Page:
It was a great book, a haunting melancholy love story, that had very little action in the romantic novel sense. The novel is more about the love for one's country, one's countryman, and fair treatment of others. It is a hero's novel that has passion for justice. I am thankful it wasn't romantic dribble.
The author stitched together a very believable novel and as he put it in his own words " My job, then, was not to change what is known but to use my own imagination to fill in the gaps of what isn't known." ( Tipton, James, 2009.)
Annette Vallon was , in real life, a counterrevolutionary, who aided refugees during the Terror, the Directoire, and Napolean. She was also the mother to a child of Wordsworth and was watched, suspected, but never caught by The Committee of Surveillance, later the Committee of Public Safety, and Napoleon's Secret Police. For twenty-five years this woman with no thought of personal gain aided persecuted persons.
I do have to say that many books lead me on a kind of scavenger hunt. I love the author who gives me a book list or reading/learning material. James Tipton did not disappoint.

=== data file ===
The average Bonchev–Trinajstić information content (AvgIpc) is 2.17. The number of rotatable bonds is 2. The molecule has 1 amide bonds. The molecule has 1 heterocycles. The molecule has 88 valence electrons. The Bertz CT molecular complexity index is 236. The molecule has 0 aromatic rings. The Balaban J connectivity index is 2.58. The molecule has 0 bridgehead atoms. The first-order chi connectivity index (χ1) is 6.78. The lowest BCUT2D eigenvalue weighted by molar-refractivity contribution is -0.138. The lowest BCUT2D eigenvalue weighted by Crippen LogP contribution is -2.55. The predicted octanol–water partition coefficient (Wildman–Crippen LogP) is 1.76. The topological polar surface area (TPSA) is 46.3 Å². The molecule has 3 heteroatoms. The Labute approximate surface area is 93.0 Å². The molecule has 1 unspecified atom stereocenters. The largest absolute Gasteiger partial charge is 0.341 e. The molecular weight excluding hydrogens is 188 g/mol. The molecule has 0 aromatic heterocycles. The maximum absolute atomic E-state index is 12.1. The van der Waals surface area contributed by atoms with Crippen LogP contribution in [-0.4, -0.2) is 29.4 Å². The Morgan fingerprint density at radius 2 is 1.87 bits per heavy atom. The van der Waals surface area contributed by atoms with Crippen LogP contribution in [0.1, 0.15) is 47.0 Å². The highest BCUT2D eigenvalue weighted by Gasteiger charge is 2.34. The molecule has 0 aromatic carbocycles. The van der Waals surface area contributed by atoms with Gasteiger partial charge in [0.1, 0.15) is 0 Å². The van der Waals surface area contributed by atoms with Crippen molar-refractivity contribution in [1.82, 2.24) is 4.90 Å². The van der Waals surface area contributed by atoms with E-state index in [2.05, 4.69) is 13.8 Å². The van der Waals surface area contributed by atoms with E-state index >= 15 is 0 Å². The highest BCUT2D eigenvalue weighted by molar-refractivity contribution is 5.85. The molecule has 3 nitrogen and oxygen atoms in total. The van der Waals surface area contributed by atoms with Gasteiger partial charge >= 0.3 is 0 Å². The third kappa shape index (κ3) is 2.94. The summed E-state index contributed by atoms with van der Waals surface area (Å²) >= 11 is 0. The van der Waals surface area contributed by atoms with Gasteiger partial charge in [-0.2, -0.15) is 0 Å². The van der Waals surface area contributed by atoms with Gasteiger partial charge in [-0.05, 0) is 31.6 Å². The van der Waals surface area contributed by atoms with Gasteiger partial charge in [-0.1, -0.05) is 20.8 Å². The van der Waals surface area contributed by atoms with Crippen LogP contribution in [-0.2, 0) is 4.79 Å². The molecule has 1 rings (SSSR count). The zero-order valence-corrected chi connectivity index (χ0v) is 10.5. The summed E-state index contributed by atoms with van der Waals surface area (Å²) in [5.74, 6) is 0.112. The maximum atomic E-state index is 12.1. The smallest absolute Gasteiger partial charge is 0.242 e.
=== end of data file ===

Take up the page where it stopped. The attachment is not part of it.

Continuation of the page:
New books of interest:
David Andress, The Terror, Civil War in the French Revolution (2005)
Emilie Legouis, William Wordsworth and Annette Vallon (1922)
R.R. Palmer, The Twelve Who Ruled (2005)
Aileen Ribeiro, Fashion in the French Revolution (1988)
Simon Schama, Citizens (1989)
Elisabeth Scotto, France, The Beautiful Cookbook (1989)
I have picked up The Seven Ages of Paris (2004) by Alastair Horne and am reading the 100 or so pages that concern the reign of the Sun King to Napoleon. I use this book as a primer, something to fill in the gaps where my information is lacking or just not there. I have not read it from cover to cover and probably won't. It's kind of like the additional material a college class gives to increase your understanding.